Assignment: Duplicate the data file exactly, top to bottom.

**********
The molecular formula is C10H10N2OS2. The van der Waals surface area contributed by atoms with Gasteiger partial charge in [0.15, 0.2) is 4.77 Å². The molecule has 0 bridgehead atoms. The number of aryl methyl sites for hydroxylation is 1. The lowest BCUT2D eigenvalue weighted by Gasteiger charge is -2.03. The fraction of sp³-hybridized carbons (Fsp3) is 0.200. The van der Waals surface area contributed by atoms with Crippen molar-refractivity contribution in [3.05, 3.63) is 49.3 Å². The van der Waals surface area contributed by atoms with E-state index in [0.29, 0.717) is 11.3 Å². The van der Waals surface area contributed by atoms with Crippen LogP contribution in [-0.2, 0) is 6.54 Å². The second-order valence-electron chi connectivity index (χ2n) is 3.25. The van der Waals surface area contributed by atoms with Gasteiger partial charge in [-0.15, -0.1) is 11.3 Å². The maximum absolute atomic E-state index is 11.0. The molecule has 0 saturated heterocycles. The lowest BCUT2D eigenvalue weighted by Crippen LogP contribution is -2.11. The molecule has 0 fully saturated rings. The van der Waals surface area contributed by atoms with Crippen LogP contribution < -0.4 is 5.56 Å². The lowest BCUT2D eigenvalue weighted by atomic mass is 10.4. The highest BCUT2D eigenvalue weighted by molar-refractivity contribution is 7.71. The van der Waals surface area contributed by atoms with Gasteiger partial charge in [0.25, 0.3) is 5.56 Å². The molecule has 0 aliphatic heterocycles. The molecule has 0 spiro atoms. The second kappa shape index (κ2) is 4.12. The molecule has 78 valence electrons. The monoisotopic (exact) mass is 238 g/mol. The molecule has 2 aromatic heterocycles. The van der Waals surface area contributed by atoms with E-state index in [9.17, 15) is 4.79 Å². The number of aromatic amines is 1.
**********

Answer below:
The molecular formula is C10H10N2OS2. The van der Waals surface area contributed by atoms with Gasteiger partial charge in [0.15, 0.2) is 4.77 Å². The molecule has 0 bridgehead atoms. The number of aryl methyl sites for hydroxylation is 1. The lowest BCUT2D eigenvalue weighted by Gasteiger charge is -2.03. The fraction of sp³-hybridized carbons (Fsp3) is 0.200. The van der Waals surface area contributed by atoms with Crippen molar-refractivity contribution in [3.05, 3.63) is 49.3 Å². The van der Waals surface area contributed by atoms with E-state index in [0.29, 0.717) is 11.3 Å². The van der Waals surface area contributed by atoms with Crippen LogP contribution in [-0.2, 0) is 6.54 Å². The second-order valence-electron chi connectivity index (χ2n) is 3.25. The van der Waals surface area contributed by atoms with Gasteiger partial charge in [-0.15, -0.1) is 11.3 Å². The maximum absolute atomic E-state index is 11.0. The molecule has 0 saturated heterocycles. The lowest BCUT2D eigenvalue weighted by Crippen LogP contribution is -2.11. The molecule has 0 fully saturated rings. The van der Waals surface area contributed by atoms with Crippen LogP contribution < -0.4 is 5.56 Å². The lowest BCUT2D eigenvalue weighted by atomic mass is 10.4. The highest BCUT2D eigenvalue weighted by molar-refractivity contribution is 7.71. The van der Waals surface area contributed by atoms with Gasteiger partial charge in [0.25, 0.3) is 5.56 Å². The molecule has 0 aliphatic heterocycles. The molecule has 0 spiro atoms. The second kappa shape index (κ2) is 4.12. The molecule has 78 valence electrons. The monoisotopic (exact) mass is 238 g/mol. The molecule has 2 aromatic heterocycles. The van der Waals surface area contributed by atoms with E-state index in [9.17, 15) is 4.79 Å². The number of aromatic amines is 1.